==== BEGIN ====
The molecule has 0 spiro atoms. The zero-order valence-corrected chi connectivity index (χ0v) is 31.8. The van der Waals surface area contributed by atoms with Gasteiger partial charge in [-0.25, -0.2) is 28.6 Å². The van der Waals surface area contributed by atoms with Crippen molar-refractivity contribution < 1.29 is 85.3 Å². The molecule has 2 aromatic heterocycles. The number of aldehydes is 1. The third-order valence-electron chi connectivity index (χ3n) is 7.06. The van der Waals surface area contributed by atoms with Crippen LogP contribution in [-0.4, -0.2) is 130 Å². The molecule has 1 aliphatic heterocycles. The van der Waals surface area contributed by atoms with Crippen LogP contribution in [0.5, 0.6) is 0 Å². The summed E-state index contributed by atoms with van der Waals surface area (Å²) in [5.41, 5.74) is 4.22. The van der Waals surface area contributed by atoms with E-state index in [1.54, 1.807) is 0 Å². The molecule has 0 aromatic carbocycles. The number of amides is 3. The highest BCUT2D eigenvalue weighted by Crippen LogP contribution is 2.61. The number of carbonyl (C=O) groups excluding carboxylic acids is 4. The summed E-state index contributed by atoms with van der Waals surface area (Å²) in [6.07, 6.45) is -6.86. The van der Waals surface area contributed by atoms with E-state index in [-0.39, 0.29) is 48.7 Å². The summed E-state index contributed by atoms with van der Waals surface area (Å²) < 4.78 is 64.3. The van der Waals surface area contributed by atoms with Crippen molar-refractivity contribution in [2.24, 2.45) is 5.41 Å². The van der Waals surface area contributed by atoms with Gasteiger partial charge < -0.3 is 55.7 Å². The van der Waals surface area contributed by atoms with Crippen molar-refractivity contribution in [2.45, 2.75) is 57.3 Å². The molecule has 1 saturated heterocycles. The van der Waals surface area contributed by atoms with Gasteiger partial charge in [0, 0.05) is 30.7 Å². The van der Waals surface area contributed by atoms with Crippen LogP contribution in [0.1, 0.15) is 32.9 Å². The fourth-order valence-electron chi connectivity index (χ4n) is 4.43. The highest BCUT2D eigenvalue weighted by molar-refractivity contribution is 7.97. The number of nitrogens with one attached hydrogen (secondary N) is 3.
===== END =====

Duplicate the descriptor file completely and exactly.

The molecule has 0 spiro atoms. The zero-order valence-corrected chi connectivity index (χ0v) is 31.8. The van der Waals surface area contributed by atoms with Gasteiger partial charge in [-0.25, -0.2) is 28.6 Å². The van der Waals surface area contributed by atoms with Crippen molar-refractivity contribution < 1.29 is 85.3 Å². The molecule has 2 aromatic heterocycles. The number of aldehydes is 1. The third-order valence-electron chi connectivity index (χ3n) is 7.06. The van der Waals surface area contributed by atoms with Crippen LogP contribution in [-0.4, -0.2) is 130 Å². The molecule has 1 aliphatic heterocycles. The van der Waals surface area contributed by atoms with Crippen LogP contribution in [0.5, 0.6) is 0 Å². The summed E-state index contributed by atoms with van der Waals surface area (Å²) in [5.41, 5.74) is 4.22. The van der Waals surface area contributed by atoms with E-state index in [1.54, 1.807) is 0 Å². The molecule has 0 aromatic carbocycles. The number of amides is 3. The highest BCUT2D eigenvalue weighted by Crippen LogP contribution is 2.61. The number of carbonyl (C=O) groups excluding carboxylic acids is 4. The summed E-state index contributed by atoms with van der Waals surface area (Å²) in [6.07, 6.45) is -6.86. The van der Waals surface area contributed by atoms with E-state index in [-0.39, 0.29) is 48.7 Å². The summed E-state index contributed by atoms with van der Waals surface area (Å²) < 4.78 is 64.3. The van der Waals surface area contributed by atoms with Crippen molar-refractivity contribution in [2.24, 2.45) is 5.41 Å². The van der Waals surface area contributed by atoms with Gasteiger partial charge < -0.3 is 55.7 Å². The van der Waals surface area contributed by atoms with Crippen molar-refractivity contribution in [2.45, 2.75) is 57.3 Å². The molecule has 1 saturated heterocycles. The van der Waals surface area contributed by atoms with Gasteiger partial charge in [0, 0.05) is 30.7 Å². The van der Waals surface area contributed by atoms with Crippen LogP contribution in [0.1, 0.15) is 32.9 Å². The fourth-order valence-electron chi connectivity index (χ4n) is 4.43. The highest BCUT2D eigenvalue weighted by molar-refractivity contribution is 7.97. The number of nitrogens with one attached hydrogen (secondary N) is 3.